I hope this ninth-grade campus doesn’t happen, because if it does, I believe it will be a failure. Bradley Johnson Snoqualmie
School board made a bad call
The recent school board decision to convert Snoqualmie Middle School to a Freshman Learning Center in 2013 is on my radar. My son is a sixthgrader at SMS, and for him, his friends and incoming students, it means moving schools, learning new systems and making new friends right in the middle of their pre-high school journey. I’ve been told there’s a lot I don’t know about the facts and we have to do this now. I’ve been told the decision is final and there’s no turning back and essentially that my opinion doesn’t count. This puts me, and other parents, in an emotional place. We feel angry, confused and helpless; deceived by lack of inforSee LETTERS, Page 6
Learn some new words from the neighbors By Slim Randles Some of us live nicely without utilities and I’ve even heard of a teenager somewhere who doesn’t have a cellphone. But for Alphonse “Windy” Wilson, it’s quite impossible to live without an audience. There’s more than one benefit to being in that audience when Windy gets cranked up, too, because not only do you hear Windy’s version of stories, but you can pick up a few words you never dreamed existed. Like the other day … there was ol’ Windy, sitting on the bench in front of the hardware store, right where most of the school kids passed on their way home. As soon as he’d ambushed three or four of them, he began: “Now I don’t want you fellers to think I’m making this up, but before you were around, there was a pelthra of grizoolly bears in these here mountains. “You know how mean they can get. “Welzir, one afternoon there I was, a-setting on a big ol’ rock, takin’ it for granite that I was all by my lonesome, when this silvertrip grizoolly comes walkin’ along. Now I was only armed with my twenty-rye-tooful at the
time, and this caused me a modiclum of disconstertation, I can tell you. I was on the ragged ledge of being consarned for my own safety. It was a nipple and tuck situ- Slim Randles ation there. Columnist “So I ups and says, ‘Bear be gone!’ in this real loud voice, and at first, he was fixin’ to get all algitated with me, but finally he sees I’m serious and he gets outa there, lickity-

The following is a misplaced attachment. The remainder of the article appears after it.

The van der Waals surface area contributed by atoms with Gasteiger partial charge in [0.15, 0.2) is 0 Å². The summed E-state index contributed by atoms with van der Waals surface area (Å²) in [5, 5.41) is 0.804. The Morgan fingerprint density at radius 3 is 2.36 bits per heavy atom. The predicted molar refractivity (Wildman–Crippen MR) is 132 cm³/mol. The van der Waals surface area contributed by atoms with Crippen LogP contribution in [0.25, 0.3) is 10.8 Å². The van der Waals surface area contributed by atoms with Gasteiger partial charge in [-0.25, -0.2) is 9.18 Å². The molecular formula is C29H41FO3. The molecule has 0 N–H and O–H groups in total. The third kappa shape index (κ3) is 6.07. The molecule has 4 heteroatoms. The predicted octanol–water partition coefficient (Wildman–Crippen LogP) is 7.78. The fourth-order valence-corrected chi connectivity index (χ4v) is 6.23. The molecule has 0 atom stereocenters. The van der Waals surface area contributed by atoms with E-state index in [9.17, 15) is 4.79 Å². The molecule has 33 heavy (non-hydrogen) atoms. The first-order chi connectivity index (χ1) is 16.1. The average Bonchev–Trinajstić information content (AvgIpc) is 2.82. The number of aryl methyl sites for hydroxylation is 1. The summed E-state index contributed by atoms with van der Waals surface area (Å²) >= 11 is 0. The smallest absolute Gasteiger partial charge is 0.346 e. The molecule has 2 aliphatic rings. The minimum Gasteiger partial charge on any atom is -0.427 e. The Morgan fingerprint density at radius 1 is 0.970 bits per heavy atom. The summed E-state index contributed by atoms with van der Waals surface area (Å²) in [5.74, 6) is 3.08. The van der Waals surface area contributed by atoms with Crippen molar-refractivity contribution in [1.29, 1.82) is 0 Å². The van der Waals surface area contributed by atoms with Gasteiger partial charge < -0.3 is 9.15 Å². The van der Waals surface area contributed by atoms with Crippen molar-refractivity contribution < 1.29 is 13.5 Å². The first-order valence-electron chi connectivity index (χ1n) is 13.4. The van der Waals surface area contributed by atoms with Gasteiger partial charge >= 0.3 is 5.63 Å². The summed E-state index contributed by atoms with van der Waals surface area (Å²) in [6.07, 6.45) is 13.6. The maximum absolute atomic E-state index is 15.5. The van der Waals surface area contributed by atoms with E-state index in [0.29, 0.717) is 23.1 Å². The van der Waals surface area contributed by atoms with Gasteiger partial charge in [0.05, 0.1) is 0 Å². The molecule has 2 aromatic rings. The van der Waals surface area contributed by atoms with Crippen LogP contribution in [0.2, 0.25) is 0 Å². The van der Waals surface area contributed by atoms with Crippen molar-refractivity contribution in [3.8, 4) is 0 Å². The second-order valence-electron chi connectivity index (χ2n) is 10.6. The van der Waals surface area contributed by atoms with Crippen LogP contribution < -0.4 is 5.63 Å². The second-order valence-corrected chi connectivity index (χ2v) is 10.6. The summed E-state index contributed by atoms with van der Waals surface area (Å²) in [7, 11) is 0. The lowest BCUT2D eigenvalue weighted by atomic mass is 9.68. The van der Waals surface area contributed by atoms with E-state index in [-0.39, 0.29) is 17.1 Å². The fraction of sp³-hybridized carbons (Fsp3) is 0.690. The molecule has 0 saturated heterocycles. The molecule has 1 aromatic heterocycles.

splat! You’da thought he’d been vacillated with a brandin’ arn. Sometimes, guys, you just have to be vigorously fierceful on ‘em.” When the audience had moved on, I congratulated Windy on his contributions to their vocabularies. He smiled modestly and said, “It’s our duty to help ‘em get aculturtated.” I guess you learn something new every day. I’d always thought “algitated” meant getting upset at pond scum. The Home Country book is now available at www.slimrandles.com.
Write to us Snovalley Star welcomes letters to the editor about any subject, although we reserve the right to edit for space, length, potential libel, clarity or political relevance. Letters addressing local news will receive priority. Please limit letters to 350 words or less and type them, if possible. Email is preferred. Letters must be signed and have a daytime phone number to verify authorship. Send them by Friday of each week to:
P.O. Box 1328 q Issaquah, WA 98027 Fax: 391-1541 q Email: email@example.com
APRIL 5, 2012
CPR class offered at Snoqualmie Fire Station A CPR class will be offered from 6-9 p.m. April 10 at the Snoqualmie Fire Station, 37600 S.E. Snoqualmie Parkway. The class is taught to the standards of the American Heart Association. Participants will learn adult and child CPR, about foreign body obstructions and risk factors for heart disease. The class fee is $10. Upon completion of the class, students will receive a CPR certification card valid for two years. Register by calling the Snoqualmie Fire Department at 888-1551 or emailing Liz Luizzo at firstname.lastname@example.org.